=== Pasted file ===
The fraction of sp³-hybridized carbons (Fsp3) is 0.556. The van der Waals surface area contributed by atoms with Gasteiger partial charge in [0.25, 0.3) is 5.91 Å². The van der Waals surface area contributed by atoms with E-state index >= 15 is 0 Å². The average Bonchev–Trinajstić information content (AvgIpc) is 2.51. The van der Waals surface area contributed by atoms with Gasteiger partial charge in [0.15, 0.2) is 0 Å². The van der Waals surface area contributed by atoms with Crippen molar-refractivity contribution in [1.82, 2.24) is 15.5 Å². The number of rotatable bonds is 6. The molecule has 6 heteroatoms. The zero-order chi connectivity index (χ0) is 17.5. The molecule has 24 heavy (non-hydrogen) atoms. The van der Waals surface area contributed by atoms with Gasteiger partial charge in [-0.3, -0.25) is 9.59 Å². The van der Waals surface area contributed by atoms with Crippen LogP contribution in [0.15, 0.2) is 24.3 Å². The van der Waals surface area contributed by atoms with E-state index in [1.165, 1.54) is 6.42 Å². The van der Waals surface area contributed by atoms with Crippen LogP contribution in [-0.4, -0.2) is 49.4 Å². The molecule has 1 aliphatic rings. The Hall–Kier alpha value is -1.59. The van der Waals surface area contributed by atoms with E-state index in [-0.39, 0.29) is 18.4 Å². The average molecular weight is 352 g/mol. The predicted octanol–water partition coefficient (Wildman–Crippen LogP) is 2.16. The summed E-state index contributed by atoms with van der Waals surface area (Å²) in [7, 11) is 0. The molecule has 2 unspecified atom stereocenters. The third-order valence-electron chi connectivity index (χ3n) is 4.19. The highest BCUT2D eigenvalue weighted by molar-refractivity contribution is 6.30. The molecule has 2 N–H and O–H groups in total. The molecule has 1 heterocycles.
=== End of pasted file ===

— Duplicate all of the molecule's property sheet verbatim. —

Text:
The fraction of sp³-hybridized carbons (Fsp3) is 0.556. The van der Waals surface area contributed by atoms with Gasteiger partial charge in [0.25, 0.3) is 5.91 Å². The van der Waals surface area contributed by atoms with E-state index >= 15 is 0 Å². The average Bonchev–Trinajstić information content (AvgIpc) is 2.51. The van der Waals surface area contributed by atoms with Gasteiger partial charge in [0.15, 0.2) is 0 Å². The van der Waals surface area contributed by atoms with Crippen molar-refractivity contribution in [1.82, 2.24) is 15.5 Å². The number of rotatable bonds is 6. The molecule has 6 heteroatoms. The zero-order chi connectivity index (χ0) is 17.5. The molecule has 24 heavy (non-hydrogen) atoms. The van der Waals surface area contributed by atoms with Gasteiger partial charge in [-0.3, -0.25) is 9.59 Å². The van der Waals surface area contributed by atoms with Crippen LogP contribution in [0.15, 0.2) is 24.3 Å². The van der Waals surface area contributed by atoms with E-state index in [1.165, 1.54) is 6.42 Å². The van der Waals surface area contributed by atoms with Crippen LogP contribution in [-0.4, -0.2) is 49.4 Å². The molecule has 1 aliphatic rings. The Hall–Kier alpha value is -1.59. The van der Waals surface area contributed by atoms with E-state index in [-0.39, 0.29) is 18.4 Å². The average molecular weight is 352 g/mol. The predicted octanol–water partition coefficient (Wildman–Crippen LogP) is 2.16. The summed E-state index contributed by atoms with van der Waals surface area (Å²) in [7, 11) is 0. The molecule has 2 unspecified atom stereocenters. The third-order valence-electron chi connectivity index (χ3n) is 4.19. The highest BCUT2D eigenvalue weighted by molar-refractivity contribution is 6.30. The molecule has 2 N–H and O–H groups in total. The molecule has 1 heterocycles.